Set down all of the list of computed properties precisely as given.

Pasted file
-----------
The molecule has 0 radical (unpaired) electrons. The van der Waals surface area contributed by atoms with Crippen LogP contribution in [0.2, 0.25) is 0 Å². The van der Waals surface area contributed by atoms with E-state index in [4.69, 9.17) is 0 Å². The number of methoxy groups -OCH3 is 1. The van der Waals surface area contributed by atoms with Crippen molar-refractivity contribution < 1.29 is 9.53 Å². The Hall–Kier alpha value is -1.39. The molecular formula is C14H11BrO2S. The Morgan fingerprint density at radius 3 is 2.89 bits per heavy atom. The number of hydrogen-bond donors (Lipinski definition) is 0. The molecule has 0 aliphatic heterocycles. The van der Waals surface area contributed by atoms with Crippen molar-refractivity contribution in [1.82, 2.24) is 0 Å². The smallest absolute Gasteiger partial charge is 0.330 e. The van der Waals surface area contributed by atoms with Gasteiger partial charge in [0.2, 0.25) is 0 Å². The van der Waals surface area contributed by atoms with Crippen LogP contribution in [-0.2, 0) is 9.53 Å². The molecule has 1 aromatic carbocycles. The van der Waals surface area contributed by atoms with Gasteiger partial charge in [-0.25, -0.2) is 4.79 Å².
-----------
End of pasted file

The molecule has 0 radical (unpaired) electrons. The van der Waals surface area contributed by atoms with Crippen LogP contribution in [0.2, 0.25) is 0 Å². The van der Waals surface area contributed by atoms with E-state index in [4.69, 9.17) is 0 Å². The number of methoxy groups -OCH3 is 1. The van der Waals surface area contributed by atoms with Crippen molar-refractivity contribution < 1.29 is 9.53 Å². The Hall–Kier alpha value is -1.39. The molecular formula is C14H11BrO2S. The Morgan fingerprint density at radius 3 is 2.89 bits per heavy atom. The number of hydrogen-bond donors (Lipinski definition) is 0. The molecule has 0 aliphatic heterocycles. The van der Waals surface area contributed by atoms with Crippen molar-refractivity contribution in [1.82, 2.24) is 0 Å². The smallest absolute Gasteiger partial charge is 0.330 e. The van der Waals surface area contributed by atoms with Gasteiger partial charge in [0.2, 0.25) is 0 Å². The van der Waals surface area contributed by atoms with Crippen LogP contribution in [-0.2, 0) is 9.53 Å². The molecule has 1 aromatic carbocycles. The van der Waals surface area contributed by atoms with Gasteiger partial charge in [-0.25, -0.2) is 4.79 Å².